Most of us no longer want to refrigerate our food with blocks of ice delivered by horse cart, operate a hand crank to start our cars, or live our entire lives by candlelight. New technology has made relics of much that were once accepted parts of our daily experience. This is, for better or worse, the natural progression of our world, and this trend has only been accelerated over the last decade or so as the technological curve has turned into a rocket ride.
How we communicate has also changed—quite dramatically—and these changes have thrown all that was once predictable and stable about information gathering and dissemination onto the scrap heap. My college students look at me agog when I describe going to the undergraduate library, leafing through drawer after drawer of index cards, and tromping through the stacks looking for books shelved according to the Dewey Decimal System before heading back to my dorm room to type—on an actual typewriter—the essay I had due. What a horrible world, they all agree, that must have been.
We could likely have a lively debate on this point, but I am certain that many would agree that no predictable and stable component of the old information order has suffered quite so much as the United States Postal Service, an icon of American life dating back to Benjamin Franklin. Once a central facet of our personal, social, and economic lives, the Post Office has been left gasping by email, text messaging, electronic bill payment, and Federal Express. Days now pass when my home mailbox remains stubbornly empty, and much of what does arrive seem quaint artifacts of a time gone by. The Post Office has now suffered seven consecutive years of net losses, $5 billion in just this last fiscal year alone. Clearly, something must be done very soon.
However, the least likely solution to saving the system is the one now being proposed: that the Post Office become a national bank for those now “locked out” of traditional banking services. Am I the only one who just broke into a cold sweat at the thought of “Obamabank” joining Obamacare on the list of our most misbegotten government programs?
The Postal Service did, in fact, operate a banking system in the first half of the last century—one that had to be shut down due to mounting losses. However, the statutory authority to run a bank is still on the books and, given that market forces are killing the Post Office’s traditional mail and package business, some now ask why not just diversify? After all, those pitching this idea in Washington must think, how much expertise could it possible take to manage a bank in a fast-moving, globalized financial marketplace? It cannot be much more complicated than selling stamps.
Setting aside the highly questionable idea that postal workers can be retrained to be bankers, it is also worth examining the logic driving consumer advocates to press for this proposal: The federal government has an obligation to provide banking services to those who are unable—or unwilling—to open a commercial bank account.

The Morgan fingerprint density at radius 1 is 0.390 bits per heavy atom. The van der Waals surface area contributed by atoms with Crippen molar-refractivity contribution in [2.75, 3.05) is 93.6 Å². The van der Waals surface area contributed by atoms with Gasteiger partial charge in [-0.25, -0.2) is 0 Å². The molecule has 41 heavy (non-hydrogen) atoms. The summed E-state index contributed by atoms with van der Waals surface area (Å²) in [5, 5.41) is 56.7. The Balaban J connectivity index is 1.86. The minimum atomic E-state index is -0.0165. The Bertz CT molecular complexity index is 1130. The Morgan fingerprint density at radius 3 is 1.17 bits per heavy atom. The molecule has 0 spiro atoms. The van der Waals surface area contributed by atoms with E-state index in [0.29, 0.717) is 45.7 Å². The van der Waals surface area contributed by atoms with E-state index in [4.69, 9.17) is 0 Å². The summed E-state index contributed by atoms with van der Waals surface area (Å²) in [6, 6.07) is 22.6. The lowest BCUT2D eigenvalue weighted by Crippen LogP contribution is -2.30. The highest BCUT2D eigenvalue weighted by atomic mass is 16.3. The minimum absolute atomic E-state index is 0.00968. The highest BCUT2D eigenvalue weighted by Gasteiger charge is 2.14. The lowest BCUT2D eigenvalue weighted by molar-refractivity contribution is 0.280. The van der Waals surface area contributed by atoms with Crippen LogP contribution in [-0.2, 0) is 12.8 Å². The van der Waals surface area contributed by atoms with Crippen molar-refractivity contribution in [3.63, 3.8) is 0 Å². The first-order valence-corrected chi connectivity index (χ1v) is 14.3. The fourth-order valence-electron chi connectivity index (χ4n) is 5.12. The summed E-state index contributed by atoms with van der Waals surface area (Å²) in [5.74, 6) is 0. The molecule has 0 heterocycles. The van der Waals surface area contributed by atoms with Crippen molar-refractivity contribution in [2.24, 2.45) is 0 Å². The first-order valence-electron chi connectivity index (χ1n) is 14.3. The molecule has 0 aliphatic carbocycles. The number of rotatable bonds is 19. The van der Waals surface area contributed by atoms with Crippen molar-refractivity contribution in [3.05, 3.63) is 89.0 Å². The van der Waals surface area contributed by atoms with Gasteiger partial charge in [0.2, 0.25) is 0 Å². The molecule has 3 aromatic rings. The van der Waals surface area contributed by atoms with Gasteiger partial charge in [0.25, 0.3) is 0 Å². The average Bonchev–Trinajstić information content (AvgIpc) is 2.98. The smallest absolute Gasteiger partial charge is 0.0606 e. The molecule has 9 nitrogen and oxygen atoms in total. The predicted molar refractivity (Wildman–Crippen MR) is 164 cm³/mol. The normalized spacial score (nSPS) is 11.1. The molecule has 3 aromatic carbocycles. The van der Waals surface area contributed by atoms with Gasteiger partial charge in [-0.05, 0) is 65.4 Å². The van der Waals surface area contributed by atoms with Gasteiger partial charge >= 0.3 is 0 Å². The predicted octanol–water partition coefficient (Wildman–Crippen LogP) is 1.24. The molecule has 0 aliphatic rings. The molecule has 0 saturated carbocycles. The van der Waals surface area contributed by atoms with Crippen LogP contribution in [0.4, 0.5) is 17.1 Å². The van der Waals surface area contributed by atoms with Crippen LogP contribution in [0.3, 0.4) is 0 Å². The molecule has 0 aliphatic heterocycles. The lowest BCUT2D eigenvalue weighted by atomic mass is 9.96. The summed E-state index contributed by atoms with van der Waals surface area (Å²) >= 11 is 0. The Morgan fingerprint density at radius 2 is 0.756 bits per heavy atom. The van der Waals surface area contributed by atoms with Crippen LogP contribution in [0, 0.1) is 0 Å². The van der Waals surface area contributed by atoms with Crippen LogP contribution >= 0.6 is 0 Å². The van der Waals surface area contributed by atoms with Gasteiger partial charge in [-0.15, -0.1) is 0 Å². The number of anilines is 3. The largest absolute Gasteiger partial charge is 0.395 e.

There are three basic reasons an individual may need to use fee-based check cashing services instead of a commercial bank. First, that individual may have already left a string of bad checks, overdrafts, and disaster in their wake at other banks, so they are considered to be at risk of doing the same again. Second, that individual might, unfortunately, be living from paycheck to paycheck and be content to simply cash their check and avoid the possibility of minimum balance fees that would eat into their already insufficient earnings. Finally, it is certainly well-known that those who make their livelihoods from what might politely be referred to as the “underground” economy have a multitude of good reasons for avoiding the paper trail created by a traditional banking arrangement—remember that, in the end, they got Al Capone for income tax evasion.
What do all three of these groups who are “locked out” of commercial banking services have in common? Simply put, even if they could be convinced that traditional banking services could be of advantage to them, they comprise the most challenging possible cohort of potential bank customers. Is this the population you want to set loose on America’s most inexperienced bankers?
Unfortunately, reeling in this group of customers would probably be dependent on either some sort of government guarantee to cover the losses that will inevitably result—and I cannot imagine any taxpayer has an appetite for writing more bailout checks—or legislation designed to siphon more lucrative business away from commercial banks in order to balance out the revenue lost serving a very high risk population. Each of these options carries its own drawbacks, and both would continue our recent history of either making us collectively responsible for someone else’s mistakes or offering a loosely defined “public good” as the justification for more government intrusion into private businesses.
Moreover, one can only imagine the potential for mischief if we put control of a huge pot of money into the hands of political appointees and career government bureaucrats. Perhaps I am entirely too cynical—or simply sadly realistic—but it will likely be very difficult to resist the temptation to use a federally controlled neighborhood bank backed by the United States Treasury for insider loans, patronage jobs, and a financing-of-last-resort for all variety of “worthwhile” projects that are high on hopes and low on viability. I suppose we all would like the government to do more to create jobs, but I am certain no one wants to create more employment opportunities for Special Prosecutors and F.B.I Agents.
If the Post Office can be “saved” through greater workplace efficiencies and mail and package services that are competitive on their merits, I am all for it. Failing this, the only option is to treat it the same as any other failing business and allow it to fade away.